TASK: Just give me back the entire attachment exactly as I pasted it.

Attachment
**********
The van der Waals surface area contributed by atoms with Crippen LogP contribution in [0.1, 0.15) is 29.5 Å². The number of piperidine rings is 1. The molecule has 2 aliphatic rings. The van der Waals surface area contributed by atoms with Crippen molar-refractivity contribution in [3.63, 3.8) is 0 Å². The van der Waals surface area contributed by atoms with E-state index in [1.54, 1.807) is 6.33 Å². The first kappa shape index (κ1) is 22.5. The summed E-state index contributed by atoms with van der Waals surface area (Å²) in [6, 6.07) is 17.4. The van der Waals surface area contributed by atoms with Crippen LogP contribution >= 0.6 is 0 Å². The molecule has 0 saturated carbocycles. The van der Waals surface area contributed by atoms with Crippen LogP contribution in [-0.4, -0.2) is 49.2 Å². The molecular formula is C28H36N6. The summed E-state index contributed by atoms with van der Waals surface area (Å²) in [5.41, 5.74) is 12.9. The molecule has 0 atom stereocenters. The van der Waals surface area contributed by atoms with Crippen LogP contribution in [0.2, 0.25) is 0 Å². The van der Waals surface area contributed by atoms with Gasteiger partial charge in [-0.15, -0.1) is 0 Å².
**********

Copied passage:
The van der Waals surface area contributed by atoms with Crippen LogP contribution in [0.1, 0.15) is 29.5 Å². The number of piperidine rings is 1. The molecule has 2 aliphatic rings. The van der Waals surface area contributed by atoms with Crippen molar-refractivity contribution in [3.63, 3.8) is 0 Å². The van der Waals surface area contributed by atoms with E-state index in [1.54, 1.807) is 6.33 Å². The first kappa shape index (κ1) is 22.5. The summed E-state index contributed by atoms with van der Waals surface area (Å²) in [6, 6.07) is 17.4. The van der Waals surface area contributed by atoms with Crippen LogP contribution >= 0.6 is 0 Å². The molecule has 0 saturated carbocycles. The van der Waals surface area contributed by atoms with Crippen LogP contribution in [-0.4, -0.2) is 49.2 Å². The molecular formula is C28H36N6. The summed E-state index contributed by atoms with van der Waals surface area (Å²) in [5.41, 5.74) is 12.9. The molecule has 0 atom stereocenters. The van der Waals surface area contributed by atoms with Crippen LogP contribution in [0.2, 0.25) is 0 Å². The van der Waals surface area contributed by atoms with Gasteiger partial charge in [-0.15, -0.1) is 0 Å².